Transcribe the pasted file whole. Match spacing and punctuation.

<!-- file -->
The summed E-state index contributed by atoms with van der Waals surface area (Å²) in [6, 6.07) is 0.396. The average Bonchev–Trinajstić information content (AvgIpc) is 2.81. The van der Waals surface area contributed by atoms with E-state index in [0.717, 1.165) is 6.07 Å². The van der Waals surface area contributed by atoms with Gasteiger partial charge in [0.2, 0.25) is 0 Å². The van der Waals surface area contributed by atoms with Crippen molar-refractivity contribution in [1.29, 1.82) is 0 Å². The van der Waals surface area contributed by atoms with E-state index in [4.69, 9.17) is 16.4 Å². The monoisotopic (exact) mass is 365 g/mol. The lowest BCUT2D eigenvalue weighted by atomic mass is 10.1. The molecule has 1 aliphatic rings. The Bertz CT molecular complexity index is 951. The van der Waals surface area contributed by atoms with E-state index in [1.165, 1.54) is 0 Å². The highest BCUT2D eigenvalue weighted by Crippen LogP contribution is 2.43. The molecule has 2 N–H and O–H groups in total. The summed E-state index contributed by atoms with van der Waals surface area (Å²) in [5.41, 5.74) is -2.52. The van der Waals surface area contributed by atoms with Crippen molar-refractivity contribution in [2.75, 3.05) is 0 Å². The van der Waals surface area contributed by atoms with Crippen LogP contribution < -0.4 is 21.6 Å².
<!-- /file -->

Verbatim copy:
The summed E-state index contributed by atoms with van der Waals surface area (Å²) in [6, 6.07) is 0.396. The average Bonchev–Trinajstić information content (AvgIpc) is 2.81. The van der Waals surface area contributed by atoms with E-state index in [0.717, 1.165) is 6.07 Å². The van der Waals surface area contributed by atoms with Gasteiger partial charge in [0.2, 0.25) is 0 Å². The van der Waals surface area contributed by atoms with Crippen molar-refractivity contribution in [1.29, 1.82) is 0 Å². The van der Waals surface area contributed by atoms with E-state index in [4.69, 9.17) is 16.4 Å². The monoisotopic (exact) mass is 365 g/mol. The lowest BCUT2D eigenvalue weighted by atomic mass is 10.1. The molecule has 1 aliphatic rings. The Bertz CT molecular complexity index is 951. The van der Waals surface area contributed by atoms with E-state index in [1.165, 1.54) is 0 Å². The highest BCUT2D eigenvalue weighted by Crippen LogP contribution is 2.43. The molecule has 2 N–H and O–H groups in total. The summed E-state index contributed by atoms with van der Waals surface area (Å²) in [5.41, 5.74) is -2.52. The van der Waals surface area contributed by atoms with Crippen molar-refractivity contribution in [2.75, 3.05) is 0 Å². The van der Waals surface area contributed by atoms with Crippen LogP contribution < -0.4 is 21.6 Å².